Second, read your slide title to your listeners. Yes, I know “they can read.” I know you may have been told never to read from your slides. Ignore those rules. By taking the time to read your slide title, you are focusing attention on the point of the slide and making a clean break from the previous slide. This improves clarity because listeners understand (1) what the new slide has to do with the overall purpose of the presentation and (2) that what they are looking at right now is the same thing you are looking at. This tightens your connection to the slide and improves focus.
A final thought about delivering slide titles: make it obvious. There is no need to try to work the title into another thought or sentence. In fact, the opposite is your goal. Say things like, “OK, let’s go on to the next slide. As you can see in the title, ‘YTD Sales Point to a Challenging Q4…’” This technique prevents confusion.
3. Begin Every Answer with the Lead
One of the most common ways presenters bury the lead happens when answering questions. The rule of thumb is to always deliver the short answer first. With a yes/no question, that means beginning your answer with a yes or a no. If you need to supply supporting information, go ahead. But always begin with the yes or the no—when the answer is a “maybe” or an “it depends,” it’s fine to begin there as well.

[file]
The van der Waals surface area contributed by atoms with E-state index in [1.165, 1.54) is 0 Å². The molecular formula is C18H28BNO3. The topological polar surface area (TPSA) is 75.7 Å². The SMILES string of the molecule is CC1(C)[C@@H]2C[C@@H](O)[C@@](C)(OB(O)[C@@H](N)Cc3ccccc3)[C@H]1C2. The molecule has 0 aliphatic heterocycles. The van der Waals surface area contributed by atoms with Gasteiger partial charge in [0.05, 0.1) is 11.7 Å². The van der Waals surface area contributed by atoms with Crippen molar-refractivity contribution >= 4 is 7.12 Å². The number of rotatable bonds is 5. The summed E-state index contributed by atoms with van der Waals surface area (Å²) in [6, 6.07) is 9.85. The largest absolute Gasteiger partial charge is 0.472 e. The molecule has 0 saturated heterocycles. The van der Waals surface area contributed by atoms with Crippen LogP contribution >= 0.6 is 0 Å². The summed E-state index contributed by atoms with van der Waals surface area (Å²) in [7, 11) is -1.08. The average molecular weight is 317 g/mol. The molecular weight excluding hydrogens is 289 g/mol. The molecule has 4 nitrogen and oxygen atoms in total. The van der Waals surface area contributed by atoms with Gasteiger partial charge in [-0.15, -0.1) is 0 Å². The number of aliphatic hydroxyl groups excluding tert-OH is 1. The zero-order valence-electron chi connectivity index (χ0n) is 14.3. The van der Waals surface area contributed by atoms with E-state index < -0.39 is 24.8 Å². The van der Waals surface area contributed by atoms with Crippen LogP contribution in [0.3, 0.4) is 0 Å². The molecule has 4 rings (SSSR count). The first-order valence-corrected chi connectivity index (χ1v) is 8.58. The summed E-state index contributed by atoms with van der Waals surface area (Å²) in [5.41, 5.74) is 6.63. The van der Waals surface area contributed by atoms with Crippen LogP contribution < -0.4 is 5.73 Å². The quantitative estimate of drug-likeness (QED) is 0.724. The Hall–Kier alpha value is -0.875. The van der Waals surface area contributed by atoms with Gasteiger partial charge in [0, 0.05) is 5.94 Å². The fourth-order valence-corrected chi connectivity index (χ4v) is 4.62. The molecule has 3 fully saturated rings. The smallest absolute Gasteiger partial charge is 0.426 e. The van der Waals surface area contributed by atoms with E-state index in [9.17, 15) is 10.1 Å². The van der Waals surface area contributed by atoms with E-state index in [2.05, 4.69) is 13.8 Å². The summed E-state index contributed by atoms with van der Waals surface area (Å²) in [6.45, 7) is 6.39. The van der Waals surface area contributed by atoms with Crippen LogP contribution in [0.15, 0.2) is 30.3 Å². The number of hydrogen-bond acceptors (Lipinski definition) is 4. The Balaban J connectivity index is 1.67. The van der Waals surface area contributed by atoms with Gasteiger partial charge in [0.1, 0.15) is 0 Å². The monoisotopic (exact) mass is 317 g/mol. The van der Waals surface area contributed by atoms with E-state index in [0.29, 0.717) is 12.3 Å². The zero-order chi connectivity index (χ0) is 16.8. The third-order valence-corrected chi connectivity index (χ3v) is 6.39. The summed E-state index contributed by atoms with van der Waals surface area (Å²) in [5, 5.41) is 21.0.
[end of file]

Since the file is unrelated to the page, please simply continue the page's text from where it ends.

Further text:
As simple as this idea is, it takes effort to put it into practice. There are a lot of reasons the short-answer-first rule is challenging. For example, it may be because the presenter doesn’t want to appear too assertive. Or it could be that the presenter is simply thinking out loud until they land on the answer.
Question: “Do you think we will meet the deadline?”
Answer: “For the past few months, we have faced a lot of obstacles. There was the supply chain problem back in the summer. We also lost several team members, either permanently because they resigned or temporarily due to Covid-19. My team has been working overtime for the past month, and I’m happy to say they are making progress. So, the answer to your question is yes; I think we’ll make the deadline.”
In this example, the presenter circled around the answer, finally landing on the lead in the last sentence.
In this example, the presenter doesn’t have an answer and winds up sounding evasive.
Question: “When do you think we’ll be able to increase headcount?”
Answer: “I know that you’ve all been working overtime recently because we’re short-handed. I know that’s frustrating, and I appreciate your efforts. I talked to my manager about this issue last week, and she said that she’s doing her best to convince leadership that this department needs to be hiring. So, it’s hard to say when things will change. These are challenging times for the whole organization, and resources are thin.
In both situations, the presenter should have paused, thought of the short answer, and delivered it. “Yes” in the first example and “I don’t know” in the second. The information they include after the answer, if they choose to include it, functions as supporting evidence and is much easier to follow after the answer is delivered.
In your next presentation, avoid burying the lead. Your listeners will appreciate it.